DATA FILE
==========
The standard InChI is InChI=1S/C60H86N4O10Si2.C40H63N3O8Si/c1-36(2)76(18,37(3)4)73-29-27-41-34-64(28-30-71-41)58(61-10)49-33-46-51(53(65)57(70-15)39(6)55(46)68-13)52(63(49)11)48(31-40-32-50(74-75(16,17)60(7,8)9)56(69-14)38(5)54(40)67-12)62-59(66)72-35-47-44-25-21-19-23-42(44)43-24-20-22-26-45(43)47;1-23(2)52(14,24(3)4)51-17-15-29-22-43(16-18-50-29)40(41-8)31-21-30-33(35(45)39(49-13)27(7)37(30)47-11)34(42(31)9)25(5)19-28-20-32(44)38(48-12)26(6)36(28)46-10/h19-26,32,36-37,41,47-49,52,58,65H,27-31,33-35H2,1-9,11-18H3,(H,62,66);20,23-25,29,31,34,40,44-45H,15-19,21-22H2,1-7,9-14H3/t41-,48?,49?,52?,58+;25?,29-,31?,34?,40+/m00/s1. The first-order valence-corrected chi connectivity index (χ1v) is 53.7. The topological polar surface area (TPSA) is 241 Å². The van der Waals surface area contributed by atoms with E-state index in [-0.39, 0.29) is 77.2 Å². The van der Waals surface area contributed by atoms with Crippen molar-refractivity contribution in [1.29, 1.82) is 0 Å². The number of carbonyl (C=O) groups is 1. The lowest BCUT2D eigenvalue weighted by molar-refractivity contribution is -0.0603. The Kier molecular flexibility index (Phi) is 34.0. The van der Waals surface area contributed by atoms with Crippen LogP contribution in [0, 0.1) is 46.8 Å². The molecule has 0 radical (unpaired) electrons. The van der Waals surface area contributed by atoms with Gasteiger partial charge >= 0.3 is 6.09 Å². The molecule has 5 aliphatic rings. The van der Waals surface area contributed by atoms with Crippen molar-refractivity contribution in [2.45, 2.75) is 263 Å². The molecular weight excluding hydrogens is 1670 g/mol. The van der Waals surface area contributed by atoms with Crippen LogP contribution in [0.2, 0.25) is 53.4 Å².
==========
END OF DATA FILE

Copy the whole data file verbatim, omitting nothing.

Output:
The standard InChI is InChI=1S/C60H86N4O10Si2.C40H63N3O8Si/c1-36(2)76(18,37(3)4)73-29-27-41-34-64(28-30-71-41)58(61-10)49-33-46-51(53(65)57(70-15)39(6)55(46)68-13)52(63(49)11)48(31-40-32-50(74-75(16,17)60(7,8)9)56(69-14)38(5)54(40)67-12)62-59(66)72-35-47-44-25-21-19-23-42(44)43-24-20-22-26-45(43)47;1-23(2)52(14,24(3)4)51-17-15-29-22-43(16-18-50-29)40(41-8)31-21-30-33(35(45)39(49-13)27(7)37(30)47-11)34(42(31)9)25(5)19-28-20-32(44)38(48-12)26(6)36(28)46-10/h19-26,32,36-37,41,47-49,52,58,65H,27-31,33-35H2,1-9,11-18H3,(H,62,66);20,23-25,29,31,34,40,44-45H,15-19,21-22H2,1-7,9-14H3/t41-,48?,49?,52?,58+;25?,29-,31?,34?,40+/m00/s1. The first-order valence-corrected chi connectivity index (χ1v) is 53.7. The topological polar surface area (TPSA) is 241 Å². The van der Waals surface area contributed by atoms with E-state index in [-0.39, 0.29) is 77.2 Å². The van der Waals surface area contributed by atoms with Crippen molar-refractivity contribution in [1.29, 1.82) is 0 Å². The number of carbonyl (C=O) groups is 1. The lowest BCUT2D eigenvalue weighted by molar-refractivity contribution is -0.0603. The Kier molecular flexibility index (Phi) is 34.0. The van der Waals surface area contributed by atoms with Crippen LogP contribution in [0, 0.1) is 46.8 Å². The molecule has 0 radical (unpaired) electrons. The van der Waals surface area contributed by atoms with Gasteiger partial charge >= 0.3 is 6.09 Å². The molecule has 5 aliphatic rings. The van der Waals surface area contributed by atoms with Crippen molar-refractivity contribution in [2.45, 2.75) is 263 Å². The molecular weight excluding hydrogens is 1670 g/mol. The van der Waals surface area contributed by atoms with Crippen LogP contribution in [0.2, 0.25) is 53.4 Å².